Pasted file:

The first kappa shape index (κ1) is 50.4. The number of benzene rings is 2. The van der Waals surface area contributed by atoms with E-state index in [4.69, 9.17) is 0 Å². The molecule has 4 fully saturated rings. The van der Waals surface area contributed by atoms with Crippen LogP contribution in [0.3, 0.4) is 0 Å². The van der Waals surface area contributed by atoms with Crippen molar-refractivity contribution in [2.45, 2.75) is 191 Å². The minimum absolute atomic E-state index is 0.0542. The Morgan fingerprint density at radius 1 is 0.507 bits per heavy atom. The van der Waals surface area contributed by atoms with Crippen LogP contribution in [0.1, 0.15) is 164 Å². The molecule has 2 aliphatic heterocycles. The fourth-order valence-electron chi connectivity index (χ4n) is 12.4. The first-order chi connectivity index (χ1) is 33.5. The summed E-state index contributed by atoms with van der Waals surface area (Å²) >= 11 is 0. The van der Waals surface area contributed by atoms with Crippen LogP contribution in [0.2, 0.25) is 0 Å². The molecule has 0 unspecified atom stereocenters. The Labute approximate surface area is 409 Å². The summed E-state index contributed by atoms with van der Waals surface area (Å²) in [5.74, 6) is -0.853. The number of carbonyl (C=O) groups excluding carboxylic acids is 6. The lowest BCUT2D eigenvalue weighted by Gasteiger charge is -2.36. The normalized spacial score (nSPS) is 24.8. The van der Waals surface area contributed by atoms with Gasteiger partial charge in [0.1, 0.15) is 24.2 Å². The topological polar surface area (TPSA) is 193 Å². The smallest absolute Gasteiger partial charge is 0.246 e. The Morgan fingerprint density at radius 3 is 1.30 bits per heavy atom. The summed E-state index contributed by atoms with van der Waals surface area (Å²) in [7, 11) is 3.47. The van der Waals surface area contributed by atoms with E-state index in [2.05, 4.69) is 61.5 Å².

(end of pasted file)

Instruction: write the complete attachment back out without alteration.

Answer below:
The first kappa shape index (κ1) is 50.4. The number of benzene rings is 2. The van der Waals surface area contributed by atoms with E-state index in [4.69, 9.17) is 0 Å². The molecule has 4 fully saturated rings. The van der Waals surface area contributed by atoms with Crippen LogP contribution in [0.3, 0.4) is 0 Å². The van der Waals surface area contributed by atoms with Crippen molar-refractivity contribution in [2.45, 2.75) is 191 Å². The minimum absolute atomic E-state index is 0.0542. The Morgan fingerprint density at radius 1 is 0.507 bits per heavy atom. The van der Waals surface area contributed by atoms with Crippen LogP contribution in [0.1, 0.15) is 164 Å². The molecule has 2 aliphatic heterocycles. The fourth-order valence-electron chi connectivity index (χ4n) is 12.4. The first-order chi connectivity index (χ1) is 33.5. The summed E-state index contributed by atoms with van der Waals surface area (Å²) >= 11 is 0. The van der Waals surface area contributed by atoms with Crippen LogP contribution in [0.2, 0.25) is 0 Å². The molecule has 0 unspecified atom stereocenters. The Labute approximate surface area is 409 Å². The summed E-state index contributed by atoms with van der Waals surface area (Å²) in [5.74, 6) is -0.853. The number of carbonyl (C=O) groups excluding carboxylic acids is 6. The lowest BCUT2D eigenvalue weighted by Gasteiger charge is -2.36. The normalized spacial score (nSPS) is 24.8. The van der Waals surface area contributed by atoms with Gasteiger partial charge in [0.1, 0.15) is 24.2 Å². The topological polar surface area (TPSA) is 193 Å². The smallest absolute Gasteiger partial charge is 0.246 e. The Morgan fingerprint density at radius 3 is 1.30 bits per heavy atom. The summed E-state index contributed by atoms with van der Waals surface area (Å²) in [7, 11) is 3.47. The van der Waals surface area contributed by atoms with E-state index in [2.05, 4.69) is 61.5 Å².